2 hot growth stocks that could make your fortune

Harvey Jones says these two growth stocks looks set to continue their strong recent form.

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Specialist international food packing business Hilton Food Group (LSE: HFG) has enjoyed a meaty five years, its share price rising 188% in that time. Its protein-rich vein of form has continued over the past 12 months, when it grew 27%. However, the share price is unchanged today as investors digest its trading update for the year to 31 December.

Glorious food

The collective shoulder shrug could be due to the fact that the results blandly report that Hilton has “performed in line with the Board’s expectations”, posting growth in a number of existing and new markets, while also benefitting from the positive impact of foreign currency translation. Clearly, there are more exciting stocks around.

Turnover in the UK and Ireland grew noticeably, with smaller rises in Sweden and Denmark, and a slight sales dip in Holland. Moves to adapt the business model to the local environment in central Europe also appear to be paying off. This brief update concluded that the £683m company’s trading outlook remains positive as its looks to grow in Australia, Portugal, Central Europe and New Zealand, and exploit its recent Seachill acquisition. “The Group’s financial position is strong, positioning us well for further expansion,” it concluded.

Capital return

Investors will get more to sink their teeth into on 28 March, when full-year results are due. My main concern today is that Hilton now trades at a slightly pricey forward valuation of 21.4 times earnings. It also looks expensive as measured by a price-to-earnings growth (PEG) ratio of 2.3, given that figures over 1 start to look high.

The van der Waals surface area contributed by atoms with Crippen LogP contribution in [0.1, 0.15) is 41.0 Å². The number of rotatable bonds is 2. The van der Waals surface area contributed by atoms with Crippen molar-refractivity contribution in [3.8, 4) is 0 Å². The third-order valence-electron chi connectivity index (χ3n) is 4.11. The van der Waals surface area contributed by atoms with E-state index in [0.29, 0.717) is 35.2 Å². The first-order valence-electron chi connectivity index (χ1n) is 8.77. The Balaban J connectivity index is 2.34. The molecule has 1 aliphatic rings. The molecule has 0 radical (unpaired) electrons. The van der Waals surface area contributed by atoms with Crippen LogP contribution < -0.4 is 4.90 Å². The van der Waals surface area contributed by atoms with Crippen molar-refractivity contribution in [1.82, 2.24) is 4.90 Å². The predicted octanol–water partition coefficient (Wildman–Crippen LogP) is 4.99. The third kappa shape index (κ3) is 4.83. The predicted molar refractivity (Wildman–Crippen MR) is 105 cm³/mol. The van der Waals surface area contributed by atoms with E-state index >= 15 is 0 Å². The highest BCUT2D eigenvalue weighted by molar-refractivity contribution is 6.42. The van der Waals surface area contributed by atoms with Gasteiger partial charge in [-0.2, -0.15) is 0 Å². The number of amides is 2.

However, predicted earnings per share (EPS) growth of 10% in 2017 and 9% in 2018, plus a forecast 2.3% yield covered twice, all make a solid investment case. So does Hilton’s healthy 29.8% return on capital employed (ROCE).

Star performer

Jupiter Fund Management (LSE: JUP) also issued a trading update after a strong year of 36% share price growth as stock markets boomed. However, the market is not quite so sanguine about today’s results, with the stock dipping 2.12% at time of writing following a slowdown in net fund inflows to £600m. 

Across 2017, total inflows were a buoyant £5.5bn, which compares favourably to just £1bn across 2016. Assets under management also increased, rising 24% over the year to £50.2bn. CEO Maarten Slendebroek hailed a year of “consistent progress” as strong investment performance provided positive returns for clients after fees.

New frontiers

Slendebroek said the £2.63bn group’s diversification strategy is paying off as it launches a number of new funds targeting emerging and frontier markets. Jupiter also expanded its geographic reach with flows from clients in Thailand and Latin America. Its timing was good and last year was certainly the right one to target emerging markets. The top performing global asset class returned 25%, figures from Fidelity show. The FTSE 100 also had a strong year.

I am wary about tipping a fund manager with global stock markets at record highs and people once again worrying about a correction. However, Jupiter’s forecast valuation of 16.7 times earnings does not look pricey, and EPS are forecast to have grown a healthy 18% in 2017, with another 9% expected in 2018. By then, the yield is forecast to be 5.1%. Jupiter could be an even hotter destination if the market dips.

Should you invest, the value of your investment may rise or fall and your capital is at risk. Before investing, your individual circumstances should be assessed. Consider taking independent financial advice.

Harvey Jones has no position in any of the shares mentioned. The Motley Fool UK has no position in any of the shares mentioned. Views expressed on the companies mentioned in this article are those of the writer and therefore may differ from the official recommendations we make in our subscription services such as Share Advisor, Hidden Winners and Pro. Here at The Motley Fool we believe that considering a diverse range of insights makes us better investors.

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